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'Soft Porn' in the Sunday Washington Post

Naked woman bent over in a box.  Yoko Ono in bra and panties on a stage.  Half naked woman in see-through top.  Naked grandma sitting in a chair. 


Under the guise of promoting feminist art, the Arts section of the April 22 Washington Post featured four images of nude or partially nude women and suggested that pornography is “aesthetic.”


The headline spanning pages N6-N7 asked whether a particular woman's artwork critiqued “prurient sexuality” or disingenuously peddled a “soft-porn aesthetic.” Read those last three words again: Soft-Porn Aesthetic.  The headline alone implies there is an aesthetic to pornography.  The real picture is not pretty. Research abounds that shows pornography to be linked to crimes against women, the decline of marriage, disease and a rash of other social ills.


Couldn't the headline writers think past the salacious and consider the impact on readers seeing the bold words “Soft-Porn” with their morning doughnut and coffee?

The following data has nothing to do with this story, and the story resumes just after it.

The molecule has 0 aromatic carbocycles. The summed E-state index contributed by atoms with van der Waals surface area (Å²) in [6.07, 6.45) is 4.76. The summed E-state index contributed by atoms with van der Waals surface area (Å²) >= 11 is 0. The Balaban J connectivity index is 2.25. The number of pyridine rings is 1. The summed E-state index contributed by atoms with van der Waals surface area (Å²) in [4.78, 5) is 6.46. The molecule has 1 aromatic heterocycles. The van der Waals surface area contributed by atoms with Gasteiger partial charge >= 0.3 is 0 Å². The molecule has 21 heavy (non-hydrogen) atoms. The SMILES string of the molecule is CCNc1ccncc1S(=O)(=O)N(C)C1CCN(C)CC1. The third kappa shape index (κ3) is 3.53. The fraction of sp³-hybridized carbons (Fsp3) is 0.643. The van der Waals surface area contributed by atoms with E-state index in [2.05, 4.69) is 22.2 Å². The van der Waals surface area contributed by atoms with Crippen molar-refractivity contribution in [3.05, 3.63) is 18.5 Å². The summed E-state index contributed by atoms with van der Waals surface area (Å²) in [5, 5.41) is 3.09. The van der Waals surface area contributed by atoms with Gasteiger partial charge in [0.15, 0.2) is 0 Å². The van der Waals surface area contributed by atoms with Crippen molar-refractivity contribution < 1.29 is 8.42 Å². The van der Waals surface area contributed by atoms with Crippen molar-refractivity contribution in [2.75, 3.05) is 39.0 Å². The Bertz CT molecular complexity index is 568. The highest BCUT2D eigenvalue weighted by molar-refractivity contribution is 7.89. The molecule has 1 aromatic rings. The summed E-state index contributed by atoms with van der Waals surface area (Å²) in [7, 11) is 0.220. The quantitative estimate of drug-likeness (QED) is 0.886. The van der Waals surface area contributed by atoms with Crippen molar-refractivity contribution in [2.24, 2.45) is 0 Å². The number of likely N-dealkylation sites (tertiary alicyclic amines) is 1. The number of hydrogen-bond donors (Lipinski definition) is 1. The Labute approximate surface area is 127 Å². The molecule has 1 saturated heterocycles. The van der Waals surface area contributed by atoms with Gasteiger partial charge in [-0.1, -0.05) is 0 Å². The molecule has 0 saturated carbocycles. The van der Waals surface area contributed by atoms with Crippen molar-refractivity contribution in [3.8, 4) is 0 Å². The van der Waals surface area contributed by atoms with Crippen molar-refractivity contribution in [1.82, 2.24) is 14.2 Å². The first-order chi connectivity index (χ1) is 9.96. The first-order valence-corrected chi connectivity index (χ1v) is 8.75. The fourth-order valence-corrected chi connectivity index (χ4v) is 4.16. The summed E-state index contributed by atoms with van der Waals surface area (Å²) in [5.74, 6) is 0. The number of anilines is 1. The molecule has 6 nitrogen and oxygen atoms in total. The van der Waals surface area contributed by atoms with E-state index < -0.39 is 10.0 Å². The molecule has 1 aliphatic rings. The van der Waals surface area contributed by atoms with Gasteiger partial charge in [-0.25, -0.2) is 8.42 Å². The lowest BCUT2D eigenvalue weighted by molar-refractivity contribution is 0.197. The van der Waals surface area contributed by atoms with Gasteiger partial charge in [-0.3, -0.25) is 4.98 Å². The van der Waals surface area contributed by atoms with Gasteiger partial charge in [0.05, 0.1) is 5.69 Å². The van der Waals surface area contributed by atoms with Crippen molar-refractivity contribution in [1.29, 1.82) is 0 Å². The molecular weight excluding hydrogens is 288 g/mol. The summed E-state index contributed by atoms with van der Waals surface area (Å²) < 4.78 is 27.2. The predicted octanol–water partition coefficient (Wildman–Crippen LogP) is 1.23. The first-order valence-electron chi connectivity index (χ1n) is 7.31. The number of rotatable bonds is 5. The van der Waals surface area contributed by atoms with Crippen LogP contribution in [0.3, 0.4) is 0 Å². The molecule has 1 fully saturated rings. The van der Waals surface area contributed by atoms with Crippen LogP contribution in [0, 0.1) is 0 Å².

While the contributions of women artists are often worth celebrating and the feminist art movement merits coverage, is the use of nudity in the Sunday paper necessary to “advance the story?” Surely the works of the featured artists included more family-friendly choices?  And if they didn't, couldn't the photo editor have spared a thought for those families who encourage their children to read the paper and exercised some personal responsibility in the choice, layout and cropping of photographs? 


Bias comes in many forms.  Sunday's Washington Post served it up with the female body. 


Kristen Fyfe is senior writer at the Culture and Media Institute, a division of the Media Research Center.